Use of Cryoablation for Treatment of Tachyarrhythmias in 2010: Survey of Current Practices of Pediatric Electrophysiologists
Article first published online: 15 NOV 2010
©2010, The Authors. Journal compilation ©2010 Wiley Periodicals, Inc.
Pacing and Clinical Electrophysiology
Volume 34, Issue 3, pages 304–308, March 2011
How to Cite
COLLINS, K. K. and SCHAFFER, M. S. (2011), Use of Cryoablation for Treatment of Tachyarrhythmias in 2010: Survey of Current Practices of Pediatric Electrophysiologists. Pacing and Clinical Electrophysiology, 34: 304–308. doi: 10.1111/j.1540-8159.2010.02953.x
- Issue published online: 7 MAR 2011
- Article first published online: 15 NOV 2010
- Received June 1, 2010; revised August 3, 2010; accepted September 3, 2010.
- atrioventricular nodal reentrant tachycardia;
- accessory pathway;
Background: Cryoablation for arrhythmia substrates in pediatrics has been available since 2003. The purpose of this study was to evaluate the current approach of pediatric electrophysiologists to the use of cryoablation in the current era.
Methods: We sent an Internet link to an online survey to all members of the Pediatric and Congenital Electrophysiology Society. Individuals and not institutions were surveyed.
Results: A total of 70 responses were received. Responding physicians were largely invasive pediatric electrophysiologists (94%) who practice at mid- to high-volume centers (>50 ablation procedures/year). Survey responders report that cryoablation was utilized for <50% of the ablation volume, and most utilize it for only 10%. With respect to specific arrhythmia substrates, 41% of responders use cryoablation as first-line therapy for atrioventricular nodal reentrant tachycardia. For accessory pathways, 94% report that cryoablation would only be utilized after mapping the accessory pathway to a “high-risk location.” Other arrhythmia substrates considered for cryoablation would be accessory pathways mapped to high-risk areas, junctional ectopic tachycardia, a parahisian ectopic atrial tachycardia, or an atrial tachycardia near the phrenic nerve.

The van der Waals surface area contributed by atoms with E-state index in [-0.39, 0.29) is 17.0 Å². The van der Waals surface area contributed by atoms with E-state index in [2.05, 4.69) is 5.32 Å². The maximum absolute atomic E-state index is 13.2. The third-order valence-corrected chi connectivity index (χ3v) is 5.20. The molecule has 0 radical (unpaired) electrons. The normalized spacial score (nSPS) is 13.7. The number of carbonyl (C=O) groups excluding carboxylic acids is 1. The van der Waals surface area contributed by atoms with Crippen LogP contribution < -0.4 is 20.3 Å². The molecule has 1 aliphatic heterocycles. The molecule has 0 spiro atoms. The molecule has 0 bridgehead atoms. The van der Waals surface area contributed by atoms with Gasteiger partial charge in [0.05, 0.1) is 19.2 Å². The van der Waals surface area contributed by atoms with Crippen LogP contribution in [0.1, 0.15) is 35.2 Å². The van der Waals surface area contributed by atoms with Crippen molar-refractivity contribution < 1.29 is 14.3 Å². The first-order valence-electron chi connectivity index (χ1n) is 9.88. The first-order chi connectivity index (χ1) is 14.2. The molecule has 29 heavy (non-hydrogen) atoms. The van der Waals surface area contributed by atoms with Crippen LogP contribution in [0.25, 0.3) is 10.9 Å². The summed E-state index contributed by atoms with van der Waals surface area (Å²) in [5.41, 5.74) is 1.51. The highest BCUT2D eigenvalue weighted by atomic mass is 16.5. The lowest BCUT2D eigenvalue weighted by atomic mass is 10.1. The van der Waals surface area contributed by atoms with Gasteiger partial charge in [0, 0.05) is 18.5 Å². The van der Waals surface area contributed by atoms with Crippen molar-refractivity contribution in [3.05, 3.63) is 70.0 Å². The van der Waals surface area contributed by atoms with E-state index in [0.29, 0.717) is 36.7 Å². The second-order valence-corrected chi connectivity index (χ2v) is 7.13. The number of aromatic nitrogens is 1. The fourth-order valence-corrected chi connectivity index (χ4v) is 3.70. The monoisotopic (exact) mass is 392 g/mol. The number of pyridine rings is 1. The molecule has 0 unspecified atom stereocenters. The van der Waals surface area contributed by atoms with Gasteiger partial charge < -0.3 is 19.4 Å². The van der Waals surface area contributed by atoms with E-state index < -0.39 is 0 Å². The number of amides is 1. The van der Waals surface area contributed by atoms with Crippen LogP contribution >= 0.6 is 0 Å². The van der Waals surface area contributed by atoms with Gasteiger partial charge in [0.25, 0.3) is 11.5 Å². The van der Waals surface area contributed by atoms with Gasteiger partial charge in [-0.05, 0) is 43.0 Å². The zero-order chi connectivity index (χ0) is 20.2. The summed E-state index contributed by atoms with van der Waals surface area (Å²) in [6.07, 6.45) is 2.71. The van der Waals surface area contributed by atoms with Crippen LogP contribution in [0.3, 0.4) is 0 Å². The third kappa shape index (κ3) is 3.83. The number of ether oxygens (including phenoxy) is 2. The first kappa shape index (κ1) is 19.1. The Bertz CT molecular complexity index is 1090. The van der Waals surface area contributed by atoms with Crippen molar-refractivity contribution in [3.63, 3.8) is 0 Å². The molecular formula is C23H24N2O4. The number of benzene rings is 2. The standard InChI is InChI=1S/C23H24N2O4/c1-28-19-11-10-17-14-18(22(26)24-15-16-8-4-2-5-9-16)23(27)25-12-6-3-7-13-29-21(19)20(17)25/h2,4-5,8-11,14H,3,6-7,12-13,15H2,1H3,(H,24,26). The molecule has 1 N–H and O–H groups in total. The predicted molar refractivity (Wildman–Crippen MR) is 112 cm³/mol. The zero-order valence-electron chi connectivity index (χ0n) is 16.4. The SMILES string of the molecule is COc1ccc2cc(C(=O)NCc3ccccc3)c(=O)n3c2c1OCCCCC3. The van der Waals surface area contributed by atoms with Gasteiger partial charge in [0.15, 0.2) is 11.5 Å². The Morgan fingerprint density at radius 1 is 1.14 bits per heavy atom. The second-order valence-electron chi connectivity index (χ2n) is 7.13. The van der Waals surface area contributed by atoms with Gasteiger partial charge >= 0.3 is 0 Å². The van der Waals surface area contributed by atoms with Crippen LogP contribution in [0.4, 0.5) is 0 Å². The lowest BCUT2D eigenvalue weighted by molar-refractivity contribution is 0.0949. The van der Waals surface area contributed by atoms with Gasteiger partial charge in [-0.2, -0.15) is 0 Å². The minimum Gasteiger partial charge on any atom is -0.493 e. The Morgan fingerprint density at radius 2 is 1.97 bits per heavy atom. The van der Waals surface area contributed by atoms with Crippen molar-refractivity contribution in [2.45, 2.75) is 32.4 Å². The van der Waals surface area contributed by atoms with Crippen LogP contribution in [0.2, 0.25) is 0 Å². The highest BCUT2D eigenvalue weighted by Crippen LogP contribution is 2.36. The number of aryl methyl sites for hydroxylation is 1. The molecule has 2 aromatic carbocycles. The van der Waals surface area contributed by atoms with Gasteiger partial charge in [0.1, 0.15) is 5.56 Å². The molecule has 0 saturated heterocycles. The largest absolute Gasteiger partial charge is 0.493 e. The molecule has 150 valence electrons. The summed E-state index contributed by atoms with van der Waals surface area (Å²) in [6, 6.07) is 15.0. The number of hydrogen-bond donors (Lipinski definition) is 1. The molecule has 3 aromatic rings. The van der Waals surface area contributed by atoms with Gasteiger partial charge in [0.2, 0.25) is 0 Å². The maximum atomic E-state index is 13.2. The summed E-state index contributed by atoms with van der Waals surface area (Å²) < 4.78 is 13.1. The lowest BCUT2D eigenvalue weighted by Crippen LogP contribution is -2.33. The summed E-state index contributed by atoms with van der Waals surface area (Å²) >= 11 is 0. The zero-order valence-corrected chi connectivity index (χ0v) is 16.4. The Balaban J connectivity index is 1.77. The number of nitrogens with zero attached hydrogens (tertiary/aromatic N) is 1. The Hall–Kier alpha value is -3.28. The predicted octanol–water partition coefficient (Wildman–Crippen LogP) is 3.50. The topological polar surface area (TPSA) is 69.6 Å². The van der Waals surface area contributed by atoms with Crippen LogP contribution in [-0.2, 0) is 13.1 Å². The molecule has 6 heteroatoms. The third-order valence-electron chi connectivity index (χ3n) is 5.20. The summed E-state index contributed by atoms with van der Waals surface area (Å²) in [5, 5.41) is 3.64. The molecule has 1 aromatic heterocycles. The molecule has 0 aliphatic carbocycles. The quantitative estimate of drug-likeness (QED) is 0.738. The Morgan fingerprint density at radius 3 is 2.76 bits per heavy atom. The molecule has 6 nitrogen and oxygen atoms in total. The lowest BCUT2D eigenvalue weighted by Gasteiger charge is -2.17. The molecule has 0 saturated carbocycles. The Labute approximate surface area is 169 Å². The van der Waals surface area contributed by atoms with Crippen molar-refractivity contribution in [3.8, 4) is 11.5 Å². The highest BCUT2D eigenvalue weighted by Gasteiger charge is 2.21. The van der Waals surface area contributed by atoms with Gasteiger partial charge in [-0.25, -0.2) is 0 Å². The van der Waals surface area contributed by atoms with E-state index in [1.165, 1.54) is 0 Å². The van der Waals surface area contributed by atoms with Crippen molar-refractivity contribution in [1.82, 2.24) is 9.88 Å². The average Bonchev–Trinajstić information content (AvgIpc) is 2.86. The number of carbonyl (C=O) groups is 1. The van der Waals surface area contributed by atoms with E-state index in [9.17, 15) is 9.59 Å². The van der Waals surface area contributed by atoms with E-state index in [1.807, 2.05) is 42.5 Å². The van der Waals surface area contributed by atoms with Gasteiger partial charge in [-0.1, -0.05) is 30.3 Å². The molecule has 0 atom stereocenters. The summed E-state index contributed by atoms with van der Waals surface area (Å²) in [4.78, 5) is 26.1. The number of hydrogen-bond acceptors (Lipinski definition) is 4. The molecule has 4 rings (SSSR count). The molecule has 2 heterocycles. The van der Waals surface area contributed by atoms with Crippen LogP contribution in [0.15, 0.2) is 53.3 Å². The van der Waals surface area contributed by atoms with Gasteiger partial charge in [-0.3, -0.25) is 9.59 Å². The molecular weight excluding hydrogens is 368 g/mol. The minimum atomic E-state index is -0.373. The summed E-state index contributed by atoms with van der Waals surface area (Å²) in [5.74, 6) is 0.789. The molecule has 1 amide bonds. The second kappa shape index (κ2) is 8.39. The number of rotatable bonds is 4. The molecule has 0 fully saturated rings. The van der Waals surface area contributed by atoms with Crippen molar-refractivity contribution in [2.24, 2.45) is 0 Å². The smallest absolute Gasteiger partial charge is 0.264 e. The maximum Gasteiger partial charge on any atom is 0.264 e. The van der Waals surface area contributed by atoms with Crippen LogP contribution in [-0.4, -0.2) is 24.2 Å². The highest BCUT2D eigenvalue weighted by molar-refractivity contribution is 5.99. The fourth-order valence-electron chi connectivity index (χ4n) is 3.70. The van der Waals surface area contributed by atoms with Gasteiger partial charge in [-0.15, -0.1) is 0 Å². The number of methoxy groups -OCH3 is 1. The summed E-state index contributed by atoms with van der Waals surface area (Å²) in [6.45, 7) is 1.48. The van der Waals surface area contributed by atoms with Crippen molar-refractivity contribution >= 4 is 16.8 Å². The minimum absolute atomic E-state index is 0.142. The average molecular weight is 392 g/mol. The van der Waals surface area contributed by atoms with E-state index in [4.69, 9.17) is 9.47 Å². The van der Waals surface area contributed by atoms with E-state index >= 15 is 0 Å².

Conclusion: For pediatric electrophysiologists who responded to the survey, radiofrequency energy remains the primary energy source for ablation. The current use of cryoablation technology is directed at arrhythmia substrates near the normal conduction system or other “high-risk” areas. (PACE 2011; 34:304–308)